With the EU referendum result coming just a few weeks after the new EU PPE Regulation came into force, employers may now be wondering where they stand. It is expected to be two years until the UK leaves the EU, so until then, the message is ‘business as usual’. With this in mind, the fact that UK organisations will want to continue to trade with Europe, that the PPE market in the UK has been based on EU directives for a generation, and that our health and safety system is so successful – it is unlikely that much will change.
Therefore, the information for employers is as follows:
The Regulation replaces the previous PPE Directive, which had been in place for 25 years. PPE Regulation (EU) 2016/425 tightens up details, such as certification and the retention of technical files, to ensure better control of products on the market.
Martin Lockton, regulatory affairs manager at Specsavers, comments: ‘The new PPE regulation strengthens the details on the wider supply chain. There are now provisions for distributors and importers, and new rules for bespoke PPE. While the transition period is taking place, between the outgoing Direction and incoming Regulation, now is a good time for companies and organisations to review their PPE policy.’
· 12th February 2016 – PPE Regulation (EU) 2016/425 adopted
· March 2016 – Regulation published
· April 2016 – Regulation listed in OJ (Official Journal of the European Union)
· April 2016 to April 2018 – transition period. EC-type certificates to old PPE Directive can still be issued.
· 21st April 2018 – Old PPE Directive 89/686/EEC repealed. New PPE Regulation (EU) 2016/425 applies
· April 2023 – Old EC-type certificates to PPE Directive become invalid
Importers and distributors
The new regulation widens the remit, putting the onus on everyone involved in the production and supply of PPE. Importers and distributors now have a responsibility for compliance and need the following:
· Copy of the Manufacture’s Module B EU-Type Examination Certificate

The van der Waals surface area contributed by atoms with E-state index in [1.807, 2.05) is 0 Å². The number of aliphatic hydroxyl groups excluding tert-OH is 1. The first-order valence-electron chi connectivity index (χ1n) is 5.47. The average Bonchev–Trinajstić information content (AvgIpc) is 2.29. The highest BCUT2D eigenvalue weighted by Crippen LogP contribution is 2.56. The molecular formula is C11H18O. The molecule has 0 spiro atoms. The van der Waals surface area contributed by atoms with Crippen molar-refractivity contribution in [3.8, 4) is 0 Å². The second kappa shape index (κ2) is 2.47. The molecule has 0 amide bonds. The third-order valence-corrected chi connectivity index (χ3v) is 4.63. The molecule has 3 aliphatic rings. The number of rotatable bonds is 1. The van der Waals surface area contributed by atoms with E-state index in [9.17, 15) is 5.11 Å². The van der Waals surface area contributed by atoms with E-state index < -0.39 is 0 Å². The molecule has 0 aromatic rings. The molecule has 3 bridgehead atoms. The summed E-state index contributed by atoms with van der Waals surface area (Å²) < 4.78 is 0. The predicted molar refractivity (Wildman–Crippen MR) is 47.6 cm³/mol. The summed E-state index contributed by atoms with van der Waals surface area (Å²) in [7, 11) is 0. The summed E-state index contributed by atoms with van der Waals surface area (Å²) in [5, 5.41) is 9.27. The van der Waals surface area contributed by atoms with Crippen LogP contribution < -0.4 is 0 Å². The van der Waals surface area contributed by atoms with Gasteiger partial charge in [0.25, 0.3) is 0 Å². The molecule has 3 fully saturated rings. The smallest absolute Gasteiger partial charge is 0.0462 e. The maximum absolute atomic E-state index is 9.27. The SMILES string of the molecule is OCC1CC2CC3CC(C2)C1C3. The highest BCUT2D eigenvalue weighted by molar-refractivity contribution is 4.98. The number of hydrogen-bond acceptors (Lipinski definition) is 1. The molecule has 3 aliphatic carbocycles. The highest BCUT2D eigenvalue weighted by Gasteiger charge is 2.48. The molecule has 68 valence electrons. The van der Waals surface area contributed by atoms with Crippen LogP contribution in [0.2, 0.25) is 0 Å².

· Declaration of Conformity for the product handled
· User instructions in the correct language
· Records held for at least 10 years
Categorisation of PPE also changes under the new Regulation:
· Category I – includes exclusively for minimal risks
· Category II – risks other than those included in Categories I and II
· Category III – includes exclusively the risks that may cause very serious consequences, such as death or irreversible damage to health
There are now additional and amended items under categories I and III. For example, rather than just listing sunlight (sunglasses), Category I now specifically includes exposure to sunlight (not observing the sun) and Category III now references high-pressure jets.
Declaration of Conformity
One of the major changes is regarding the Declaration of Conformity to be made available with each product, either included with the PPE, or as a web link.
Leaving the EU is unlikely to change anything in the foreseeable future so this is something that employers need to take on board. It will be important to start considering asking suppliers about when their products will be CE marked against the new Regulation. Employees may need to be reassured that their PPE conforms to the new Regulation. This also provides an opportunity for employers to consider their suppliers and to review and streamline their procurement processes.
For more information visit www.specsavers.co.uk/corporate